If von der Leyen, having health administration experience with her public health master background will not prioritise health within the new Commission then quite frankly, who will? The challenges Europe faces are complex so it is simplification to say that the background of the Commission President-elect shall determine the new Commission policies. But exactly because of her background she is in the best position to recognise: business as usual is over and if the EU does not take seriously European Health challenges, the sustainability of societies will be in danger.
On 16th May 2019, Ursula von der Leyen, former German defense minister, nominated earlier by Head of States and Governments has been elected by the European Parliament, as President-elect of the European Commission. She is now asking nominations for individual Commissioners from Member States and her team is working hard to design the new Commission structure, define the priorities of the next Commission and allocate individual portfolios for candidates. It is known that she would prefer a a gender balanced Commission but little is known which candidates did show interest for the health portfolio and whether health will be among the priorities of the new Commission at all.
Health does matter and it is a European issue
It is not only me saying that but pretty much the whole public health community: researchers, patients, doctors, nurses, the health industry, pro-health politicians, health public servants within the Commission, health consultants, disadvantaged group representatives, and also ordinary people in Europe worried about their health. There are many fora and ways to express that: maybe the most recent voice coming from public interest civil society was a joint statement calling for health prioritisation but it was a significant event in early July, which brought together representatives of the European public health community, the Patient Access Partnership (PACT) conference around the future of health in the EU.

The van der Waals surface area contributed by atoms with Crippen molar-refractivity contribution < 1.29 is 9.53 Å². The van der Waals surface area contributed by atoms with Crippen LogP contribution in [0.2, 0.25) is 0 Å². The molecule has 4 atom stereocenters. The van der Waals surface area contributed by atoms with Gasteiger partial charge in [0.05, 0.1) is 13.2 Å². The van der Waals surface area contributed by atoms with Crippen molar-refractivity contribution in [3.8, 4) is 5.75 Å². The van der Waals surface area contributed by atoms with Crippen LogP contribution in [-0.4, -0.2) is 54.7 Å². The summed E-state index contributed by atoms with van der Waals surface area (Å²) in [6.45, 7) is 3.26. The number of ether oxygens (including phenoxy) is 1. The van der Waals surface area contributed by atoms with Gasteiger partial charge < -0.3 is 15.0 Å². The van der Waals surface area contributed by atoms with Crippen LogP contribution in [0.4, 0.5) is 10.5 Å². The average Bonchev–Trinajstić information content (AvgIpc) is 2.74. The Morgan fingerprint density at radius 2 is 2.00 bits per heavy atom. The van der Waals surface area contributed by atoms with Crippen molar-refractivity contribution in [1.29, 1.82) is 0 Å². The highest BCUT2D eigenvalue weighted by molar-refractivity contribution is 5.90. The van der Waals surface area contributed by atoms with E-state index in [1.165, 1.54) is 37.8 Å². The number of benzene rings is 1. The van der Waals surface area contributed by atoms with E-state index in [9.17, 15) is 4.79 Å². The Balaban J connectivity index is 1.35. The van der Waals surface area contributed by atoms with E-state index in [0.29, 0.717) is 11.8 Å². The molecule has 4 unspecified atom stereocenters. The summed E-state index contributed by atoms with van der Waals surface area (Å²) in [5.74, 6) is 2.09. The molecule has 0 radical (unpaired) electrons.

“Unified and understandable advocacy messages can open the doors to other sectors impacting on health.”
PACT Secretary General Stanimir Hasardzhiev
A recurrent theme was related to the current EU-level health competency; while often perceived as weak, it remains highly relevant. Facilitating the sharing of experiences and mutual learning while assuring appropriate coordination and direction can and will be beneficial. Moreover, existing tools and instruments, such as the European Semester Process and Horizon Europe, can be put to better use to ensure a health dimension in other EU-level policies. However, in order to truly achieve a multi-sectoral approach to health, the priorities of other sectors will need to be identified as the health aspects of these priorities can provide useful entry points for cooperation. Participants also agreed on the need to appoint a Vice-President for Health in the next Commission, who would be responsible for assessing the impact of EU-level policy development on the health of citizens and propose pro-active health policy measures. See my take-aways on that here:
1/4: First lesson learned at #HealthPACT event: EU health policy is a door and has multiple faces to improve population health. Complementary EU competence is just one of the many ways EU can act! #Wellbeing4all #EU4health pic.twitter.com/irOHpWfZ6p
— Zoltán Massay-Kosubek 🇪🇺 🇭🇺 (@EU_ZMK) July 11, 2019
The same old, same old again?
Big on the big things, small on the small things. This was the motto of the Juncker-Timmermans co-led Commission which desperately failed. Look at what kind of response did Europe give to the Sustainable development process? After 3 years intensive consultation, the outcome is a Chrismas three documents, identifying 3 potential options. Which includes everything and nothing. It is not exagerated to say that the old Commission failed on the big things and ignored the small things (not to mention that it is questionable, if they identified the ‘right’ big things).